At Stirling, on the first of June in the 512th year [ie 1512]. Innernenty; £6 13s 4d, with the consent of William Stewart who had the same in fee-farm, is now assessed to the underwritten tenants just as is particularized above, that is to say,
To Donald Makyntyr, £5 for two marklands and a half, to be paid in respect thereof annually, with part of the marts,
To John Makyntyr, £5 for two marklands and a half, to be paid in respect thereof annually, with part of the marts,
To Gilbert Makyntyr, £5 for two marklands and a half, to be paid in respect thereof annually, with part of the marts,
To Duncan Makyntyr, 1s for one markland and a 40 shillings land, to be paid in respect thereof annually, with part of the marts,
And to Malcolm Maklawryn, 1s for one markland and a 40 shillings land, With this condition, that the rest of the tenants of the Lord of Buchquhiddir shall have licence to take timber for their necessities, without destruction [of the woodland], And for entry of a new infeudation £40, out of which sum £13 6s 8d is to be paid by the said tenants, and £26 13s 4d by the said William Stewart. (transcribed from Rotuli scaccarii Regum Scotorum Vol. VIII, Pg. 638)
It appears that Malcolm Maklawryn and Gilbert Makyntyr are paying a reduced rate for the woodlands which other tenants have the right to use without destruction. A forest conservation program in place by the Campbells.
Malcolm’s son Malcolm M’Olcallum elder and grandsons (with the same names of course) are in the 1559 bond, with their great grandsons in a 1606 bond to Campbell of Glenurchy, which gives us where they lived. In the 1559 Bond, there are six other family groups of V’Laurane the MacPatricks, the MacAllens, the MacDougalls, the MacEwens, the MacDuncans and the MacJohns, with John the servant of Cristine the last of name are all the clan MacLaurin. You can track the names, in the three bonds, most names contain three generations such as Nicoll M'Ane VTatrick Moir (Nicol son of John son of big Patrick) in the 1573 ClanLawren Bond to Glenurchy. The Balquhidder MacLaurin history is for another time.
8 November 1559 Clanlaurane homage transferred. This very important legal document pertaining to Clanlaurane and the only one written in the royal burgh of Sterling, on 8 Nov 1559 confirms that several McLaurane families from Kilmartin Parish south of Loch Etive in Argyll, had moved into Perthshire. Two weeks later on 21 November 1559 at Balloch on Loch Tay in Perthshire, Alexander McLaurane and his followers from Kilmartin parish gave their Bond to Colyne Campbell of Glenurchy. This document is one of two, that directly contradicts the legend that McLarens had been in Perthshire since the time of Kenneth McAlpine, it also eliminates any notion of a Strathearn origin for Clanlaurane before the early 1500’s.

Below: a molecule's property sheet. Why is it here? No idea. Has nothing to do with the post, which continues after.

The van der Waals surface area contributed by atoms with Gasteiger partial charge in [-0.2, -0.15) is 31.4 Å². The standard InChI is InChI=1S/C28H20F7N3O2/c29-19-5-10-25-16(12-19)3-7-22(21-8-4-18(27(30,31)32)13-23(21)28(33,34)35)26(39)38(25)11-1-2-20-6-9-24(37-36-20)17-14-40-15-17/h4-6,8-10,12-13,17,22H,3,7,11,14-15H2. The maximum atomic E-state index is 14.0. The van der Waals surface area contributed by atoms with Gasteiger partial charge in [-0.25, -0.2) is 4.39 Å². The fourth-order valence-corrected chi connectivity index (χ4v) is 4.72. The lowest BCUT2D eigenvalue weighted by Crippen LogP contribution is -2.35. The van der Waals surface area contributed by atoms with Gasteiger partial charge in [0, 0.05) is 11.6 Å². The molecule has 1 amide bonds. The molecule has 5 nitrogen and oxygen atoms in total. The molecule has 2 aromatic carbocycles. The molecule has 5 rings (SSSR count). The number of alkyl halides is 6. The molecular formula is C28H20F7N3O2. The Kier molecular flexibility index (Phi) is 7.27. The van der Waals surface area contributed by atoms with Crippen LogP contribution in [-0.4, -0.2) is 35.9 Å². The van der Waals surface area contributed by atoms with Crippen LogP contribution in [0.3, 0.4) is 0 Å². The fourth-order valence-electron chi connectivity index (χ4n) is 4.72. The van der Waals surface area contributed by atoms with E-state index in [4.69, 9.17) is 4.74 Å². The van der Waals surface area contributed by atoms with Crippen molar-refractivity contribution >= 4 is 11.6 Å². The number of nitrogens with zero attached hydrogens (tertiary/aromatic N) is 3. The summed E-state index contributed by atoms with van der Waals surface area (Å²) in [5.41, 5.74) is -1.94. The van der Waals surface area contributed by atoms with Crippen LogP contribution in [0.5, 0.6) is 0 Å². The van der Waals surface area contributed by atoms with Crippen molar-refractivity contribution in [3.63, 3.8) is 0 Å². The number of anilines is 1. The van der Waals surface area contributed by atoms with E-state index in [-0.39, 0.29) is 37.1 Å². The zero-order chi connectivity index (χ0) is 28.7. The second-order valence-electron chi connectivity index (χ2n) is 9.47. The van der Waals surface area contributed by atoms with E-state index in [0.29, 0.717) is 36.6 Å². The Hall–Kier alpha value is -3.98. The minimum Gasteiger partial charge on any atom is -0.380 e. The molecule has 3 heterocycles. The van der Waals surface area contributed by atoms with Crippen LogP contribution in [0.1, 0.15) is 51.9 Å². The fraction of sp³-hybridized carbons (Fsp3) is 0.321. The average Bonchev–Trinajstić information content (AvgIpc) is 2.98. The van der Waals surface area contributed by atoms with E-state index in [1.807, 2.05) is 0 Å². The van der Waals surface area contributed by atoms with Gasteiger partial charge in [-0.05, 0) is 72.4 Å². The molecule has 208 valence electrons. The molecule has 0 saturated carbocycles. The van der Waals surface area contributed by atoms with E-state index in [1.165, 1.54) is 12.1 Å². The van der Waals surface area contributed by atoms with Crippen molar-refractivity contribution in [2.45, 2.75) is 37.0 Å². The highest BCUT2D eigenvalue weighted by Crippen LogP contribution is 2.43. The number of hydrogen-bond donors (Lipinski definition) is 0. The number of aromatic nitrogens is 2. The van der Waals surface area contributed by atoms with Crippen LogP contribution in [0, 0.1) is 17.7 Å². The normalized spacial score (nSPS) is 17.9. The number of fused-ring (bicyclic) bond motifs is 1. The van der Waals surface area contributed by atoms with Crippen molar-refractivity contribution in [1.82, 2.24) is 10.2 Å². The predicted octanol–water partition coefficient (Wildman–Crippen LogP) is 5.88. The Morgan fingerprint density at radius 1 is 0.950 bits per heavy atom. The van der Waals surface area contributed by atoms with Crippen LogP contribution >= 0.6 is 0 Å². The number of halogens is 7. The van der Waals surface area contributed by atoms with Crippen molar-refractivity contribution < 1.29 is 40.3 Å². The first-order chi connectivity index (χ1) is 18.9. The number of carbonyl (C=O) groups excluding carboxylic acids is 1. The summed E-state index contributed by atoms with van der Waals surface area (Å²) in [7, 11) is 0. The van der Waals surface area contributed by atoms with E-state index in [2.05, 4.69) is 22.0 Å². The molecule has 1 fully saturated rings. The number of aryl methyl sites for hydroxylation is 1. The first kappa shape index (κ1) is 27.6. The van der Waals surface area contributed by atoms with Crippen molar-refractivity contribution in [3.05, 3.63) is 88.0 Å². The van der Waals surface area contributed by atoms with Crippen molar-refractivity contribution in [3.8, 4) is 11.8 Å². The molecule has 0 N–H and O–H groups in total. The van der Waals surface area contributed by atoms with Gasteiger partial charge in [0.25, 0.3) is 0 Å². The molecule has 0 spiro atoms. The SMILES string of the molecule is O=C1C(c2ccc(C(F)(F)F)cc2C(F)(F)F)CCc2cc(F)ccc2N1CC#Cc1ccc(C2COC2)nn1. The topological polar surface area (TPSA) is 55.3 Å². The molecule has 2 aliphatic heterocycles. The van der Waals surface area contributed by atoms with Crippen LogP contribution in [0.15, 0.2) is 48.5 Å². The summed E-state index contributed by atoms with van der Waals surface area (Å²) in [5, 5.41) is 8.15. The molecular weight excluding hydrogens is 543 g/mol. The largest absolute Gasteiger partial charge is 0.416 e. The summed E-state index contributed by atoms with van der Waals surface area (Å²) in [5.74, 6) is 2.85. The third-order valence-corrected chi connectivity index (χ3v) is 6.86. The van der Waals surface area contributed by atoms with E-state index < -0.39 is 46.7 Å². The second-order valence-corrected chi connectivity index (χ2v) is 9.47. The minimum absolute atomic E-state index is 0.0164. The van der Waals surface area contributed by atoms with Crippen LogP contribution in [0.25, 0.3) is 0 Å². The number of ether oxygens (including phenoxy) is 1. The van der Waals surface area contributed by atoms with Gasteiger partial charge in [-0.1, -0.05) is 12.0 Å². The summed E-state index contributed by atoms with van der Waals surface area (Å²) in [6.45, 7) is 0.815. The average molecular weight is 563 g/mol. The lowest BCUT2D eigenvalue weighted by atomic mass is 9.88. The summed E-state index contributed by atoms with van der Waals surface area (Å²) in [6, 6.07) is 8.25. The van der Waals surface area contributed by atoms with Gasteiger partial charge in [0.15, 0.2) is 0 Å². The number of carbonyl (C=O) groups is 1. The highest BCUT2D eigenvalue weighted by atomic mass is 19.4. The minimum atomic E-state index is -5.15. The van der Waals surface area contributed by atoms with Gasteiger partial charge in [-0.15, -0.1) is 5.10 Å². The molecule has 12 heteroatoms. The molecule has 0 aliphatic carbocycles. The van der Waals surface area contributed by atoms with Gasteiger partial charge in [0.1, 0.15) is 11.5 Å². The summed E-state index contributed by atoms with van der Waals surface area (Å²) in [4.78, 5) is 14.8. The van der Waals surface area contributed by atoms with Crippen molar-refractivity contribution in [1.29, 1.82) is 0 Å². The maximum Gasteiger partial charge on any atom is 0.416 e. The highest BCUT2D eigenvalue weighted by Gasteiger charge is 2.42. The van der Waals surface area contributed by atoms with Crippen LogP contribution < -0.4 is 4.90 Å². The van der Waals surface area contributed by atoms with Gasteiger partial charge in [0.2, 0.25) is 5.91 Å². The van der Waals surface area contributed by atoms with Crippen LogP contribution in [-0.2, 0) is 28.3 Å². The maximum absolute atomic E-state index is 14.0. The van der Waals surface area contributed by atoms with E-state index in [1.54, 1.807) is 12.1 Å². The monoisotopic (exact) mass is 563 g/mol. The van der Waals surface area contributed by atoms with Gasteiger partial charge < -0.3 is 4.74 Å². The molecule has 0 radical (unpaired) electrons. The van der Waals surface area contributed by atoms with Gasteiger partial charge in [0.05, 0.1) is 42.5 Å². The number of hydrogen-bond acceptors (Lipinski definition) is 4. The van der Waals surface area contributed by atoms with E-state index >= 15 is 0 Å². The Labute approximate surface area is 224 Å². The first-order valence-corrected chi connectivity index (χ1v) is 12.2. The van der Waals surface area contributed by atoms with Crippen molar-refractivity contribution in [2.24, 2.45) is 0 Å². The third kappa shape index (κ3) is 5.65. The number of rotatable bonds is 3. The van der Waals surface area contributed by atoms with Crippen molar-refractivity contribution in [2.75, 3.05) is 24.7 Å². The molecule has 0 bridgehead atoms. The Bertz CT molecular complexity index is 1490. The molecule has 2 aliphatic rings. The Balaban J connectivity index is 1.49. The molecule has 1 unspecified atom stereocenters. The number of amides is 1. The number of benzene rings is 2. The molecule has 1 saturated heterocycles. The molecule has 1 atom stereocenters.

“WE Archibald Erie of Ergyle . . . grantis ws to haif gevin ... To our traist cousyng Colyne Campbell of Glenurquhay and his allis male the manrent homage and sendee quhilk our predecessouris andwe had and hes of the haill kyn and surname of the Clanlaurane and their posterite togidder with the uptaking of thair calpis . . . Prowyding the said Colyne obtene . . . thair consent . . . thairunto . . .
In witnes of the quhilk thyng to thir presentis subscriuit with our hand our propir seill is affixt at the burgh of Sterueling the aucht day of Nouember the yeir of God M v and fifty nyn yeiris befoir thir witnes Johne Campbell off Inuerlevir Johne Corswell persone of Kilmartyne and Andro Quhit. And this we gif for the gud and faythfull sendee that the said Colyne hes done to ws. ARD. ERGYLL.” Black Book of Taymouth
In the 18th century many of the indigenous Appin McLaurins that had remained in the original homeland, along with related Livingstones, MacKenzies, MacDougalls, MacColls and Stewarts, including a handful of "Culloden Veterans" emigrated to Richmond County, North Carolina in 1790 where they flourished. North and South Carolina where there are more Scots living today than in Scotland itself.
McLaurin, MacLaurin, McLaren, McLerran, McLarran, McLarine, McClaren and more are all found in historical and genealogical records for the same persons surname, especially in the United States. This makes research more difficult, compared to researching names Campbell, McDonald, Stewart, McColl or McCall for example. And like Sherry says, "they are all named Hugh".